Art will imitate life in the upcoming October 30th ABC documentary “Going Home Like A Shooting Star,” a historical film on the servant’s life of Sister Thea Bowman.
Sister Thea Bowman and Dr. Flonzie Brown Wright were childhood best friends when they attended school in Canton, Mississippi. According to Brown Wright, “Growing up, me and Mamie Chinn knew her as Bertha Elizabeth Bowman long before she became Sister Thea Bowman, F.S.P.A. We were best friends growing up in Canton. We walked to Holy Child Jesus Catholic Church and School in Canton and spent many days at each other’s home playing with our dolls and eating meals together. Our parents were great friends. Her parents and I were stunned when Bertha said she wanted to leave home and go to La Crosse, Wisconsin at 15 years old to become a nun. Bertha’s leaving Canton was bittersweet for me and her parents because her parents knew that she would never get married and have their grandchildren, and I was hurt because I was losing my best friend, or so I thought.”
Jackson native and Kirksey Middle School 8th grader and business owner, MaHalia Calvert, will portray Brown Wright, who was the first African American female election commissioner elected (1968) during the Jim Crow Era in Canton, Mississippi.
Brown Wright said, “Young Miss MaHalia Calvert was the first and only person that came to mind when producer, writer, and researcher Sister Judith Zielinski, OSF asked me who I wanted to play me in the Sister Thea Bowman documentary. I met MaHalia at a school day Black History program when she recited a poem of mine when she was younger. She is a beautiful Christian young lady, and her personality reminds me of myself. It was somewhat bittersweet again when I saw her acting during the intimate scenes that depicted the close friendship and special moments Bertha/Sister Thea and I shared as children. I wanted to become a nun too, but our lives went in different directions. However, we always stayed in close contact as time and space permitted during her journey to become a nun.”
MaHalia Calvert is the daughter of Pastor Maurice and Dr. Lashunda Calvert. She is the 13-year-old owner of Mae Mae’s Super Bakes, which specializes in cheesecakes and cupcakes. Her business name derives from her nickname, “Mae Mae.” MaHalia says, “I started watching Iron Chef Alex Guarnaschelli on YouTube. I liked the way she cooks, and her food looks really good.”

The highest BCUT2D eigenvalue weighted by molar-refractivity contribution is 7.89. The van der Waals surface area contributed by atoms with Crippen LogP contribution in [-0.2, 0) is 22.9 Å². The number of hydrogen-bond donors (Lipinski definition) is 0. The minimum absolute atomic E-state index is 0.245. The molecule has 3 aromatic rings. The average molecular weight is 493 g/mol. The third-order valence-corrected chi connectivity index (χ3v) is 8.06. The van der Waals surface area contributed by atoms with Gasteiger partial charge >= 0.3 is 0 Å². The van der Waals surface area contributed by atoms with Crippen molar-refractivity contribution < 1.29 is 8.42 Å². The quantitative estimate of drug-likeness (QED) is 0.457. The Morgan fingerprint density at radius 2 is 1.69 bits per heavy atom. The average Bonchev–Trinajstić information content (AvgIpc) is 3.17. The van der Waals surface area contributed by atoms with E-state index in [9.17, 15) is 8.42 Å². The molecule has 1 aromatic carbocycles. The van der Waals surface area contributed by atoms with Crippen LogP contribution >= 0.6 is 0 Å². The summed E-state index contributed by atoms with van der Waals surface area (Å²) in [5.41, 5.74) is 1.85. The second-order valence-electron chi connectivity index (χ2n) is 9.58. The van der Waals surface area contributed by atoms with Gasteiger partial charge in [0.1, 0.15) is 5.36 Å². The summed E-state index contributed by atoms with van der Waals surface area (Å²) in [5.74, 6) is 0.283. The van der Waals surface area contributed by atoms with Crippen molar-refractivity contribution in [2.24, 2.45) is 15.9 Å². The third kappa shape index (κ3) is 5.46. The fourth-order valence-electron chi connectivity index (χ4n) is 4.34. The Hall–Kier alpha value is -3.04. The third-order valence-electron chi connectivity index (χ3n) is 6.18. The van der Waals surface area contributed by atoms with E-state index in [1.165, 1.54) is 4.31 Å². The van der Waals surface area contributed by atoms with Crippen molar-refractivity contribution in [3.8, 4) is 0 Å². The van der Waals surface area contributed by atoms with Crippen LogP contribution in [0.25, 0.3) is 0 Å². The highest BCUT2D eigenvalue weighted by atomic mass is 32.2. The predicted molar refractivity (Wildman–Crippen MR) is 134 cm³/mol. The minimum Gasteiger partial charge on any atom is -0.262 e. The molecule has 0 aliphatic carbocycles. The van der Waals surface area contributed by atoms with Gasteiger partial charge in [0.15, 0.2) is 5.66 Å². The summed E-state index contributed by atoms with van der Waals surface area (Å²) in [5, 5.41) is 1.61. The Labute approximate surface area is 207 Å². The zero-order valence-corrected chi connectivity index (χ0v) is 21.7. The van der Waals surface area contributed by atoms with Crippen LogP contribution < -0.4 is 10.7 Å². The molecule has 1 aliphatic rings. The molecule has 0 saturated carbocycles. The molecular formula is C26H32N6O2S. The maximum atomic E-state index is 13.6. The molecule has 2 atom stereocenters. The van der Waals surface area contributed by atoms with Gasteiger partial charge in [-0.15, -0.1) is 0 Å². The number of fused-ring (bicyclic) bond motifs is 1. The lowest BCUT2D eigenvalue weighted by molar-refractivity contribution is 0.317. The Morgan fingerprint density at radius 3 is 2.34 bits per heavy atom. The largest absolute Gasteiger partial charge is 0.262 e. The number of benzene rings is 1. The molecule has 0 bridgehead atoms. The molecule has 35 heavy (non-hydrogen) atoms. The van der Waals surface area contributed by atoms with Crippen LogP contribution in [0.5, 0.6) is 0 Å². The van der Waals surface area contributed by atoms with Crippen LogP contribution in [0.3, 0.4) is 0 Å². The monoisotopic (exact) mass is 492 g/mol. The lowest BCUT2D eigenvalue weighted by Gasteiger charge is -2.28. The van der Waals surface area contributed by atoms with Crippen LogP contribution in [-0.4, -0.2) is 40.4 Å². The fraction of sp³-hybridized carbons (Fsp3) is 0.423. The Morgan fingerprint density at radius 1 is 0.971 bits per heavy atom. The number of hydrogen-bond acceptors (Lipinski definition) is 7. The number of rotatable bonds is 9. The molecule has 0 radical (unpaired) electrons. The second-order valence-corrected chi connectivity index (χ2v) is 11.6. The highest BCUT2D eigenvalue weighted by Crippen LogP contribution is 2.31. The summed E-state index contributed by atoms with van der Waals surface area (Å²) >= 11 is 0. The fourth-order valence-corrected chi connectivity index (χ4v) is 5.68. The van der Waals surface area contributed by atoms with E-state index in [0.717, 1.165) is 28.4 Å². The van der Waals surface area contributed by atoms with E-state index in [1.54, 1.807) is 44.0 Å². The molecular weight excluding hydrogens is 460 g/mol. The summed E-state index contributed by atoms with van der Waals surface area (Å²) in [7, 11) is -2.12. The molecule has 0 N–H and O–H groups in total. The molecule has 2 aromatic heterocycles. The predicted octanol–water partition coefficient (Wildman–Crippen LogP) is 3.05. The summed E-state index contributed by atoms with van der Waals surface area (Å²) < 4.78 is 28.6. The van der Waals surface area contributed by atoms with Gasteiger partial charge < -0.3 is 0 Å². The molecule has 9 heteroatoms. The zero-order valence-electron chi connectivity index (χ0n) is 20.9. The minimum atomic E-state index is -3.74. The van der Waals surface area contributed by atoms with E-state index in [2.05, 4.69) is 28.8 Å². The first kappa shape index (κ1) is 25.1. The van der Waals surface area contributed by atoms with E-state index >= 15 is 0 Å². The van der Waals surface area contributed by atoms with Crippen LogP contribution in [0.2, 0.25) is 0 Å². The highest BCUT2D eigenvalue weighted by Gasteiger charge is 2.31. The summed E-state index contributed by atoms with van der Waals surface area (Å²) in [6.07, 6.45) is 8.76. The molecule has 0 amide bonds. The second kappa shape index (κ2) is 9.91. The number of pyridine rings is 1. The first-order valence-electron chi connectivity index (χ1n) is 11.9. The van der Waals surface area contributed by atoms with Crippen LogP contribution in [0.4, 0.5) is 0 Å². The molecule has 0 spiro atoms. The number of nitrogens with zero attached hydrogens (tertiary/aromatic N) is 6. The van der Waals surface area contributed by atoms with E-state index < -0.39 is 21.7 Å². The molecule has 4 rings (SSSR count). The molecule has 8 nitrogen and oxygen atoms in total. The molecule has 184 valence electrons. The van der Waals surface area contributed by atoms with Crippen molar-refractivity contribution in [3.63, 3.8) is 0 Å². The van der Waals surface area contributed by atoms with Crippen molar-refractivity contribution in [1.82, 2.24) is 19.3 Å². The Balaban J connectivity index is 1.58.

Calvert’s acting credits go back to 3rd and 4th grade when she began singing in Black History programs and depicting Dr. Flonzie Brown Wright in Black History plays. She participates in the choir at Restoration Church and is a member of the Kirksey Middle School concert and marching band as an alto saxophonist. Jackson’s own Chef Nick Wallace of Nick Wallace Culinary, Inc., Top Chef series contestant, and Chopped chef winner (2017) has agreed to meet MaHalia and possibly allow her to shadow him where he is the executive chef at the Nissan Café inside the Two Mississippi Museums in downtown Jackson.
The ABC documentary titled “Going Home Like A Shooting Star” was drawn from a quotation attributed to Sojourner Truth. The quotation was paraphrased by Sister Thea when asked what she wanted said at her funeral… “I’m not going to die; I’m going home like a shooting star.” During her funeral, Brown Wright sang “Zion’s Hill,” a favorite song of Sister Thea.
Bowman was born the daughter of middle-aged parents Dr. Theon Bowman, M.D. and Mary Esther Bowman, a school teacher often referring to herself as an “Old Folks Child.” She converted to Catholicism via the inspiration of the Franciscan Sisters of Perpetual Adoration and the Missionary Servants of the Most Holy Trinity who taught her at Holy Child Jesus Church and School in Canton, Mississippi.
The ABC documentary “Going Home Like a Shooting Star: Thea Bowman’s Journey to Sainthood” from NewGroup Media and the Diocese of Jackson will air on (WAPT) October 30, 2022 at 1:00 p.m. The documentary will air on ABC stations nationwide during the month of October and November and is free on YouTube.
Co-producer Father Maurice Nutt said of Sister Thea Bowman, “She was faithful and free.” That personification of her perseverance in her struggle for civil rights, gender equality, and overt and covert racism within the Catholic Church and community is apropos. And Bowman was able to achieve this while spreading the good news of the Gospel, never losing her cultural identity, always exemplifying and expressing the history of her African American ancestors, and learning and teaching with special regard for the poor and needy.
Sister Thea Bowman died of breast cancer at her childhood home in Canton, Mississippi (March 30, 1990) and was buried beside her parents and uncle at Elmwood Cemetery in Memphis with the word “Faith” inscribed on her tombstone. Her last public words were, “I want people to remember that I tried to love the Lord and that I tried to love them.” Sister Thea Bowman taught the world how to be a Black Catholic.